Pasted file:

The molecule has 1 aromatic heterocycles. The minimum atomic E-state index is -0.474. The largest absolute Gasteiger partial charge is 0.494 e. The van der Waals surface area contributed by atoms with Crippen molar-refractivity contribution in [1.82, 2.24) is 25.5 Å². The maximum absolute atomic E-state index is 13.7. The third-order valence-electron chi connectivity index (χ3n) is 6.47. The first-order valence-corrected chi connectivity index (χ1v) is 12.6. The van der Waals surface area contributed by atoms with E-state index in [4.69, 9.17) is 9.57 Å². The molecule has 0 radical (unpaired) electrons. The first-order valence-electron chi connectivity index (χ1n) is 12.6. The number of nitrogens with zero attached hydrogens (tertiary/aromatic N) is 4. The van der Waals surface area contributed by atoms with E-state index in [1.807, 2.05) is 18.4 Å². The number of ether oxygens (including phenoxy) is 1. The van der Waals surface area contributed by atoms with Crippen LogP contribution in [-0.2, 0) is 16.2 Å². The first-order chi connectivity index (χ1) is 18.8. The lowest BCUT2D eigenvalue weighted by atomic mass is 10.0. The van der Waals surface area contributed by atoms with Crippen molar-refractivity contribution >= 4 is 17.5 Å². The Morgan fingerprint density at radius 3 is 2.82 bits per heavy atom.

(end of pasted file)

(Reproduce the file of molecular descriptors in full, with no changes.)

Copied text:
The molecule has 1 aromatic heterocycles. The minimum atomic E-state index is -0.474. The largest absolute Gasteiger partial charge is 0.494 e. The van der Waals surface area contributed by atoms with Crippen molar-refractivity contribution in [1.82, 2.24) is 25.5 Å². The maximum absolute atomic E-state index is 13.7. The third-order valence-electron chi connectivity index (χ3n) is 6.47. The first-order valence-corrected chi connectivity index (χ1v) is 12.6. The van der Waals surface area contributed by atoms with E-state index in [4.69, 9.17) is 9.57 Å². The molecule has 0 radical (unpaired) electrons. The first-order valence-electron chi connectivity index (χ1n) is 12.6. The number of nitrogens with zero attached hydrogens (tertiary/aromatic N) is 4. The van der Waals surface area contributed by atoms with E-state index in [1.807, 2.05) is 18.4 Å². The number of ether oxygens (including phenoxy) is 1. The van der Waals surface area contributed by atoms with Crippen LogP contribution in [-0.2, 0) is 16.2 Å². The first-order chi connectivity index (χ1) is 18.8. The lowest BCUT2D eigenvalue weighted by atomic mass is 10.0. The van der Waals surface area contributed by atoms with Crippen molar-refractivity contribution >= 4 is 17.5 Å². The Morgan fingerprint density at radius 3 is 2.82 bits per heavy atom.